Looks at GCHQ listening post 20 miles away.....Yes, yes they are.

Theresa May is the problem (5, Insightful)

Anonymous Coward | more than 2 years ago | (#39091299)

Like Jacqui Smith before her, a weak woman. She's shown the exact same pattern of fear, and the exact same capitulation to MI5/6/SOCA/London Police Chief Constable (who also heads anti-terror) as the person before her.

They talk all sorts of imaginary scenarios that may 'happen' as a result of failure to monitor everyone, and she can see her career up in smoke if they campaign against her they way the police have campaigned on other issues.

Similar things happened to the background check reforms, for people who deal with children. The police PR men went out on a PR campaign, and said that if the vetting procedure was removed then pedos would kill your children and it would be the home secretaries fault. So she toned down the changes to the vetting procedure to allow *some* vetting.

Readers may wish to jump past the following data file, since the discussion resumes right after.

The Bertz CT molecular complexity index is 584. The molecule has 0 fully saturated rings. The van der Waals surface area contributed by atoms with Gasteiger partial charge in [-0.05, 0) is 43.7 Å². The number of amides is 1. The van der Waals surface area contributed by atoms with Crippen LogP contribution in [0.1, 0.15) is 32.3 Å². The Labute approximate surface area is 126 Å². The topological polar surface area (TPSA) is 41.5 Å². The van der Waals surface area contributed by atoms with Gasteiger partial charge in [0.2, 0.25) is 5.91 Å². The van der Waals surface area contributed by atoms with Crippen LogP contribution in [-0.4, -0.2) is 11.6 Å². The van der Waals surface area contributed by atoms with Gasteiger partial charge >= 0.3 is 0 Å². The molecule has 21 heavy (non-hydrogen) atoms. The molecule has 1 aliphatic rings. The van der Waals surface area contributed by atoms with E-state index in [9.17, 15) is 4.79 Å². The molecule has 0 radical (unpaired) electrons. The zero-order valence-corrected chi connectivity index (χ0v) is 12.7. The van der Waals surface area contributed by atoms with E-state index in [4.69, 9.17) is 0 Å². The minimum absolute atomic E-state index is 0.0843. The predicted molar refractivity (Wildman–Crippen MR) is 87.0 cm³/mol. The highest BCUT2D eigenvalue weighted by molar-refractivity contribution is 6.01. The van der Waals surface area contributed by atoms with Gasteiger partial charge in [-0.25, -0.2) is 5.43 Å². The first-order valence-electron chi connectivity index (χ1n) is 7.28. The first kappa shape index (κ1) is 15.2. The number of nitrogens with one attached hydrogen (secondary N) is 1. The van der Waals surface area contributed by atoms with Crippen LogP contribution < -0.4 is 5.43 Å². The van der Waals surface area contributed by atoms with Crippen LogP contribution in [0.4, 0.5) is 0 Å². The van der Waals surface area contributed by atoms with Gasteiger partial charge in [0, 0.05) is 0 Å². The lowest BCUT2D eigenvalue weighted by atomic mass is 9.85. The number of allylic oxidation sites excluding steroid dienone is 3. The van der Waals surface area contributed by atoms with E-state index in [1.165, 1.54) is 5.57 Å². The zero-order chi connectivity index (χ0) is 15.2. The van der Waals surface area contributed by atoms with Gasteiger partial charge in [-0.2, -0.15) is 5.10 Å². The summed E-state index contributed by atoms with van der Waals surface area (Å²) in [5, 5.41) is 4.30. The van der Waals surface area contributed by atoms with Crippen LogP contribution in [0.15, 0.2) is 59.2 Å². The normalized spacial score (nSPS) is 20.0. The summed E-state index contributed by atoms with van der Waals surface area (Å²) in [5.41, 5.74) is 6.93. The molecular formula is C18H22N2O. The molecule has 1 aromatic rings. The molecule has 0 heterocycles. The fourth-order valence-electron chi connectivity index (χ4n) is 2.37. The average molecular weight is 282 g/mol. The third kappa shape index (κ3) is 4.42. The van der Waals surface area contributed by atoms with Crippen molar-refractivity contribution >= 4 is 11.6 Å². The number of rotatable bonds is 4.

Labour of course will accuse Tories of *.*, they'll join in with any criticism of the Tories because that's all that pillock Milliband ever does. So the police can rely on the support of Labour no matter what they want to do, how outrageous the civil liberties violation or how many human rights are violated. Milliband will be there to join in the chorus of criticism.

The fix is to remove the police campaign abilities. They shouldn't be able to campaign as to how laws SHOULD be, since they have to enforce them AS THEY ARE. It's too tempting for seniors police and spys to extend their mandate by using their position to campaign for new laws.